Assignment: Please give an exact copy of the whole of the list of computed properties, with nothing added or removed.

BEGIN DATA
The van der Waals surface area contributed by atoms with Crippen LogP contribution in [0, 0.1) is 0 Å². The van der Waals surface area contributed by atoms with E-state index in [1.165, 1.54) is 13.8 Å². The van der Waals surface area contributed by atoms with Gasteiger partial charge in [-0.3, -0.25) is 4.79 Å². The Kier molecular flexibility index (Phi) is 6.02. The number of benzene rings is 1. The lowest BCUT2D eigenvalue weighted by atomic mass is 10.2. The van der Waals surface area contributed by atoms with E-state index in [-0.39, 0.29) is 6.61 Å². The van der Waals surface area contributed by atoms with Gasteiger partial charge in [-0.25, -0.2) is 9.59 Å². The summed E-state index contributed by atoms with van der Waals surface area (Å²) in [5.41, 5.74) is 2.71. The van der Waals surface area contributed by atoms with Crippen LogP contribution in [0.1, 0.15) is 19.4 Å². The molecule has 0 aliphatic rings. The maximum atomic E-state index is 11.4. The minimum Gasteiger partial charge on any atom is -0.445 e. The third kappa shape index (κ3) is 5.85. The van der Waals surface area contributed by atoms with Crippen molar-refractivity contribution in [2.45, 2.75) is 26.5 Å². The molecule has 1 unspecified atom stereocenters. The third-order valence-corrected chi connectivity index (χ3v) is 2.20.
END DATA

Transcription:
The van der Waals surface area contributed by atoms with Crippen LogP contribution in [0, 0.1) is 0 Å². The van der Waals surface area contributed by atoms with E-state index in [1.165, 1.54) is 13.8 Å². The van der Waals surface area contributed by atoms with Gasteiger partial charge in [-0.3, -0.25) is 4.79 Å². The Kier molecular flexibility index (Phi) is 6.02. The number of benzene rings is 1. The lowest BCUT2D eigenvalue weighted by atomic mass is 10.2. The van der Waals surface area contributed by atoms with E-state index in [-0.39, 0.29) is 6.61 Å². The van der Waals surface area contributed by atoms with Gasteiger partial charge in [-0.25, -0.2) is 9.59 Å². The summed E-state index contributed by atoms with van der Waals surface area (Å²) in [5.41, 5.74) is 2.71. The van der Waals surface area contributed by atoms with Crippen LogP contribution in [0.1, 0.15) is 19.4 Å². The molecule has 0 aliphatic rings. The maximum atomic E-state index is 11.4. The minimum Gasteiger partial charge on any atom is -0.445 e. The third kappa shape index (κ3) is 5.85. The van der Waals surface area contributed by atoms with Crippen molar-refractivity contribution in [2.45, 2.75) is 26.5 Å². The molecule has 1 unspecified atom stereocenters. The third-order valence-corrected chi connectivity index (χ3v) is 2.20.